Leading figures line up at Congress to champion the co-op movement

WIldlife presenter Chris Packham, TV actor Melissa Johns joined metro mayors and co-op leaders at this years event

TV wildlife presenter Chris Packham and Coronation Street star Melissa Johns joined metro mayors Andy Burnham and Dan Jarvis at today’s UK Co-op Congress.

The flagship conference for the UK sector, organised by apex body Co-operatives UK, saw Springwatch host and environmental campaigner Chris Packham deliver his recipe for positive social change in the post-Covid world. 

Praising the staff at his local co-op store in Ashurst for their resilience during the pandemic and recalling fondly childhood visits to The Co-op with his mother, Mr Packham urged the audience never to forget that “co-operatives have a great history of social campaigning”.

He explored the importance of successful campaigning, highlighting a number of tangible co-op achievements – including the development of the first compostable plastic bag, tackling violence against shop workers during the pandemic, and encouraging diversity in leadership. 

Joining him was actor and founder of social enterprise Triple C and DANC, Melissa Johns, who is committed to raising the profile of disabled actors on screen. She chaired a panel of female co-operative leaders who explored ways to raise the profile of co-ops to the general public. 

She said: “As a member of a co-op, any type of co-op – because you know co-ops are not just shops – you are a co-owner. So these membership cards are pretty powerful. Once you know the secret, you might want to join a co-op too.”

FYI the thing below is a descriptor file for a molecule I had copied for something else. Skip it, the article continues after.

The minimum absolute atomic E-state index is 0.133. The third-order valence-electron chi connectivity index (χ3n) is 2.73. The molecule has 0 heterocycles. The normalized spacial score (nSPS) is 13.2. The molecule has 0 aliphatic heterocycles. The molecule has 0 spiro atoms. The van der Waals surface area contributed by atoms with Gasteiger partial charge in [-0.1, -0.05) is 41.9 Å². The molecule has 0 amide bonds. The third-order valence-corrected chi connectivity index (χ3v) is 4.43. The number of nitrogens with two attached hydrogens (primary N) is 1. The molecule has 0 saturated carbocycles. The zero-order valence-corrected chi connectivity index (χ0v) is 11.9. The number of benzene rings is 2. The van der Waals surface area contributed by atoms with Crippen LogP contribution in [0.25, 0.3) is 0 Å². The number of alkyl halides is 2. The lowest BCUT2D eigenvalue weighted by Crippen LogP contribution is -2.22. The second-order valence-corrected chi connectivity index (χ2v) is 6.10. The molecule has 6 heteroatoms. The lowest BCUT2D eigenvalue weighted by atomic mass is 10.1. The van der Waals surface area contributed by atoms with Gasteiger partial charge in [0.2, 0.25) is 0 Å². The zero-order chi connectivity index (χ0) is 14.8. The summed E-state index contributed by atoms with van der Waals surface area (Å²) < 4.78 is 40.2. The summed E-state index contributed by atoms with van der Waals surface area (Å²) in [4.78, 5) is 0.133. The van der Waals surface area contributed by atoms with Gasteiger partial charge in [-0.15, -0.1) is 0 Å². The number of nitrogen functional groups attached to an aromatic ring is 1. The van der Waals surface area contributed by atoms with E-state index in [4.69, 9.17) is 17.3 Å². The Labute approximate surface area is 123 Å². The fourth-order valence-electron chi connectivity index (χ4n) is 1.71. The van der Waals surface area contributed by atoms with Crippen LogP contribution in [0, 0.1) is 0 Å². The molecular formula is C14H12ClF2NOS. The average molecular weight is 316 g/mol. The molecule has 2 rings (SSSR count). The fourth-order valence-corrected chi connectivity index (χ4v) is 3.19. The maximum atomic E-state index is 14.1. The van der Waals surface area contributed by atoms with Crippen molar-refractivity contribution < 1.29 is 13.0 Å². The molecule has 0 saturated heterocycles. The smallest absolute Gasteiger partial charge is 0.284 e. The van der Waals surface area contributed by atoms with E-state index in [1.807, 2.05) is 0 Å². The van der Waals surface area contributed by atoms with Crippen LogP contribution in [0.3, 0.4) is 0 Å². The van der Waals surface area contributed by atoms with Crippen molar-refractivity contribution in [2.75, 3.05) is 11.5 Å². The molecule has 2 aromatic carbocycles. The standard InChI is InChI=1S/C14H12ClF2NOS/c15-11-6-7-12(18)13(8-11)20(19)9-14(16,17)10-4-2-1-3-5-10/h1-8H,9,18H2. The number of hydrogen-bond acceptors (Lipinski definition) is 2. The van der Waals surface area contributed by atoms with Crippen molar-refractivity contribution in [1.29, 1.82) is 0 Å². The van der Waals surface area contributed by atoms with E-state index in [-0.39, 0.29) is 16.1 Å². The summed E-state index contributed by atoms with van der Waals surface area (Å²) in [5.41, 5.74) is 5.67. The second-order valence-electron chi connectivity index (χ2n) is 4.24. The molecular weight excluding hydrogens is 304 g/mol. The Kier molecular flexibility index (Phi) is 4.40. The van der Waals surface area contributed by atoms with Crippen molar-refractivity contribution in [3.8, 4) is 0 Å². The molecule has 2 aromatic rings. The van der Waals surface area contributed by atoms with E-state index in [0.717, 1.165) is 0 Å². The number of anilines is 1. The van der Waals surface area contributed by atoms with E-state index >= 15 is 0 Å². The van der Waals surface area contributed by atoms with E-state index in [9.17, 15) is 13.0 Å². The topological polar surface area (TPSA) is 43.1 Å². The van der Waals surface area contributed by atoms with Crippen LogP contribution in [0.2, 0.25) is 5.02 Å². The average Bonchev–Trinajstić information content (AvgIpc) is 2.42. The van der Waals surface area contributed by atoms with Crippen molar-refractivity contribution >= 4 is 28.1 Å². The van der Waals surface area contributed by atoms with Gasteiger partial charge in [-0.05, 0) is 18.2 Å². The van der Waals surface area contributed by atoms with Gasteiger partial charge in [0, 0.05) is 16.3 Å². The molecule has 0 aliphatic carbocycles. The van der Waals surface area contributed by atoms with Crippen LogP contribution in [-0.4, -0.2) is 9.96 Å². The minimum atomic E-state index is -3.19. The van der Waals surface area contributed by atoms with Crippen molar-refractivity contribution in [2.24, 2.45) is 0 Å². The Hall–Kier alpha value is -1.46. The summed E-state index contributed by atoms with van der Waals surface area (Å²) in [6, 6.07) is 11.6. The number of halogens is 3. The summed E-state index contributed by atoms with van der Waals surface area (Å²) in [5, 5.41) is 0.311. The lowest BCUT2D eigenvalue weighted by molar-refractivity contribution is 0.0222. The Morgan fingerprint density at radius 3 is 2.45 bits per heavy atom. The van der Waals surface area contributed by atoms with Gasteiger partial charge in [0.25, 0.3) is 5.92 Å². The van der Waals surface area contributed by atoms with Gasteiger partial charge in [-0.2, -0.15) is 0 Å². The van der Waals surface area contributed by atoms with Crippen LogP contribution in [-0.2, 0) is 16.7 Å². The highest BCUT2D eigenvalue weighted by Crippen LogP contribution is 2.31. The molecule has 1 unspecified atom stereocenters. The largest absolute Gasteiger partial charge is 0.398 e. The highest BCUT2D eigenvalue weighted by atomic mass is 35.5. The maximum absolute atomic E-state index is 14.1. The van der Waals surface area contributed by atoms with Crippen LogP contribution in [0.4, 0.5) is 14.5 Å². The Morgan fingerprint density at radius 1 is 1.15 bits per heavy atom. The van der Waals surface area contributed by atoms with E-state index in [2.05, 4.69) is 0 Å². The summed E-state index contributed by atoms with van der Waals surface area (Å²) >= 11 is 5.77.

Greater Manchester mayor Andy Burnham and Co-op Group CEO Steve Murrells joined a panel of young people to discuss the importance of engaging the next generation in co-operative business. They launched a Young People’s Summit in the autumn, funded by the Co-operative Bank, inviting young people from across the UK to share their views.

Sheffield mayor Dan Jarvis outlined his plans to help more businesses hand control to their employees and encourage the formation of more worker run co-ops as part of their economic recovery and renewal plans. The city region is the first to open an Ownership Hub under a national programme from Co-operatives UK and the Employee Ownership Association.

Mr Jarvis said: “When I look for inspiration, it is not just to the deep roots of the co-operative movement in our own region, but to Finland, where more than 80% of people are members of at least one cooperative, and to New Zealand, where they account for 20% of the economy. 

Rose Marley, CEO of Co-operative UK, said: “Congress has been the ‘parliament’ for co-ops for the last 150 years but it’s time to reinvigorate the programme and make it more meaningful for people’s lives today. By sharing the decision making power and distributing the wealth with their members co- ops really do offer a fairer way to do business

“I’m delighted we’ve had such high profile speakers here today and it demonstrates this movement really is making a comeback.”